O'Connor's son will be in the ROTC program at the university, and plans to follow in his father's military footsteps as he seeks the same brotherhood and camaraderie the Army has provided the senior O'Connor for more than 26 years.

Toledo seems to have something going for it when it comes to producing general officers. Two friends and colleagues of General O'Connor -- Air Force Maj. Gen. Robert H. McMahon, director of the U.S. Central Command Deployment and Distribution Center, and Army Maj. Gen. James Rogers, commanding general of 1st Theater Sustainment Command -- also hail from Toledo.

"What are the odds that three generals, all from Toledo, would be serving forward at Camp Arifjan [in Kuwait] at the same time?" O'Connor asked with a chuckle.

"When I met my wife, while we were both working in Germany in 1987, we married the same year after four months of dating," O'Connor said. "My boss at the time, retired Maj. Gen. Tom Arwood, was my best man. I was a first lieutenant at the time, and yes, the general was from Toledo too. So my general officer connection to the Glass City goes way back."

O'Connor said he believes his strong Midwest values are a direct result of a cultural upbringing in an environment of teamwork and commitment. He also is reminded of the importance of service to nation as he looks across his family and thinks of those who have served or are serving in the Coast Guard, Army, Navy, Marines, and Air Force.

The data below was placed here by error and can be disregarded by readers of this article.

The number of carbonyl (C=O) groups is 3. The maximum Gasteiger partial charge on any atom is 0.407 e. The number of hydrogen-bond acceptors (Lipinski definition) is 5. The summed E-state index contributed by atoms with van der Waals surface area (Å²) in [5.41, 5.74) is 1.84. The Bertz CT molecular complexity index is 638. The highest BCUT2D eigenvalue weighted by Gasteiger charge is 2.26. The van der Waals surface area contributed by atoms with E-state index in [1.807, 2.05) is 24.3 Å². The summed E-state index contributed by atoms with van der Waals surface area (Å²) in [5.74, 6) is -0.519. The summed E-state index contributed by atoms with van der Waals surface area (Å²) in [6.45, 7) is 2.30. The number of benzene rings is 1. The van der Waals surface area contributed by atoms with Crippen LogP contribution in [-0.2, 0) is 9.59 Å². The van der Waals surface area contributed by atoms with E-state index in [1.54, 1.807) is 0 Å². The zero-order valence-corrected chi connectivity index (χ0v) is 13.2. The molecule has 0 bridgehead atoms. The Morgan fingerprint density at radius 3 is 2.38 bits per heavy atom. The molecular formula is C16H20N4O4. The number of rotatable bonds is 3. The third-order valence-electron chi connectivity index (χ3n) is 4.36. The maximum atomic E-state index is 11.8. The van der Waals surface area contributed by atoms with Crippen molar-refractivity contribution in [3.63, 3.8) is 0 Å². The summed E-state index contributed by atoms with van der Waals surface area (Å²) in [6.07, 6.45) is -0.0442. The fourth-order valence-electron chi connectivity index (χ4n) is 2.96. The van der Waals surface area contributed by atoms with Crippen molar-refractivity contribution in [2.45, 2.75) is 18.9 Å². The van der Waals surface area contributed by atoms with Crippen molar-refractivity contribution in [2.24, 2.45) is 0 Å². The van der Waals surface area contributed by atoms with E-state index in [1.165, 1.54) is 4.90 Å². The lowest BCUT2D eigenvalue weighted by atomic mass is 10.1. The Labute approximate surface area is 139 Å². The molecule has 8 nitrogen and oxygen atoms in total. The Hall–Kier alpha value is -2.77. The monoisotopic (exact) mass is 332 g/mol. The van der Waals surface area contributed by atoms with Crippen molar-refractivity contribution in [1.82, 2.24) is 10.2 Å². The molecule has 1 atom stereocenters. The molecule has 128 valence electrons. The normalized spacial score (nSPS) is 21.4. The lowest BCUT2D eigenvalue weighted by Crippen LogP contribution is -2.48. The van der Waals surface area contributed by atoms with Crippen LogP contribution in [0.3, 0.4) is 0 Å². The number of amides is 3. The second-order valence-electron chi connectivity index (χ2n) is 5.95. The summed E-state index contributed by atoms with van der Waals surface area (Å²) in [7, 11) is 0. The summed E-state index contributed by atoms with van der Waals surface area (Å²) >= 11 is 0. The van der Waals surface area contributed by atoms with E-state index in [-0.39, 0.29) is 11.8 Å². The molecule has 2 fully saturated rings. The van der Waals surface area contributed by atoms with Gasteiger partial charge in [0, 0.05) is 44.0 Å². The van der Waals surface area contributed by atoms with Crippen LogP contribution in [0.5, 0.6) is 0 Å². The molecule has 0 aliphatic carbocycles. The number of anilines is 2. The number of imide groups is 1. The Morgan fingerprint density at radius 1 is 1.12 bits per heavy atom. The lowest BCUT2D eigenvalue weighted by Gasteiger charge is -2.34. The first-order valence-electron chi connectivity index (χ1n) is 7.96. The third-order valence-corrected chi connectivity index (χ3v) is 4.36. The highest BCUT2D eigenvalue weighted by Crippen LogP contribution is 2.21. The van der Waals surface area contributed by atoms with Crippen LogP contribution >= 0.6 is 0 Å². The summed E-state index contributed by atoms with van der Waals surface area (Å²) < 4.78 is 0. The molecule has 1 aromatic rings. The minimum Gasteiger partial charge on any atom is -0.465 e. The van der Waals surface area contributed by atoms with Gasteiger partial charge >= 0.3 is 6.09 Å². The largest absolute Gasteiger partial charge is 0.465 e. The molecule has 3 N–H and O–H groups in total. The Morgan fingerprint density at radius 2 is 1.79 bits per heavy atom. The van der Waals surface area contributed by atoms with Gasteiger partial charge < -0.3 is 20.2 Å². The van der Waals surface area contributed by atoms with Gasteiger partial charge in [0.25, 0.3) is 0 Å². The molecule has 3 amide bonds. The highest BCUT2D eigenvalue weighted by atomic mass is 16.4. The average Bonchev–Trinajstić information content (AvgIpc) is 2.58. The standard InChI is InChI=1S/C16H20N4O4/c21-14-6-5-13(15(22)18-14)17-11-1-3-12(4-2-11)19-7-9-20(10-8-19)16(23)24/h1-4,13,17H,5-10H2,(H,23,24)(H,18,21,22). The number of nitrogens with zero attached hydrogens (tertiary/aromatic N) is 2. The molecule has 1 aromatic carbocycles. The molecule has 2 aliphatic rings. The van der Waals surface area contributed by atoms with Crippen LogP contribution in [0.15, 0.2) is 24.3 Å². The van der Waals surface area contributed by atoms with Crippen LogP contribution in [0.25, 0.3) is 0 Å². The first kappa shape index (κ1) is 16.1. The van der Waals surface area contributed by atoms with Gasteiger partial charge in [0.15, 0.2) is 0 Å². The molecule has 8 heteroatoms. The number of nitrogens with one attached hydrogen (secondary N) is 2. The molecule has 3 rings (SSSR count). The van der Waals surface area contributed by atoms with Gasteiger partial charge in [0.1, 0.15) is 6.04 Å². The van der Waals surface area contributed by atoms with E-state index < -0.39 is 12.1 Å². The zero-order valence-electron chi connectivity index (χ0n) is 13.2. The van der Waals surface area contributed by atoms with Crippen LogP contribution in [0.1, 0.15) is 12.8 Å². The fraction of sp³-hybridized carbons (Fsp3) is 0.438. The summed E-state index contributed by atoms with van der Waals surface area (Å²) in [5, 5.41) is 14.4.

O'Connor credits his parents -- William II, a World War II Navy veteran and career fireman, and Betty Jane, a career nurse -- for the family's commitment to give back to their communities and work in the public sector.

"I really owe it to my mom and dad for always instilling in us the importance of giving back and to do things for the greater good," the general said. "I am very proud that my son is following in these very footsteps. It makes me feel like the important things my parents taught me are being handed down to the next generation."

PCU Missouri Successfully Completes Alpha Sea Trials

From Naval Sea Systems Command, Team Submarine Public Affairs

WASHINGTON (NNS) -- Pre-Commissioning Unit Missouri (SSN 780), the U.S. Navy's newest Virginia-class submarine, returned to Groton, Conn., July 4, following the successful completion of its initial, Alpha, sea trials.

Missouri departed Groton, Conn., July 2 on its maiden underway period.

During its Alpha sea trials, Missouri's crew evaluated their ship's capabilities through several different testing evolutions including diving to test depth, conducting an emergency surfacing and testing the submarine's propulsion plant.

Missouri is commanded by Cmdr. Timothy A. Rexrode of Spencer, W.Va.

"Missouri and her crew lived up to our highest expectations," said Capt. Michael Jabaley, Virginia-class program manager. "Cmdr. Rexrode and his team performed flawlessly and were constantly ahead of schedule. The material condition of the ship was outstanding, a testament to the quality of its construction, allowing us to perform a rapid turnaround and get the ship back out on Bravo trials the next day."

Missouri's began Bravo sea trials July 5. The Navy's Board of Inspection and Survey (INSURV) trials will commence aboard Missouri later in July 2010. Missouri's commissioning is scheduled for July 31 in Groton.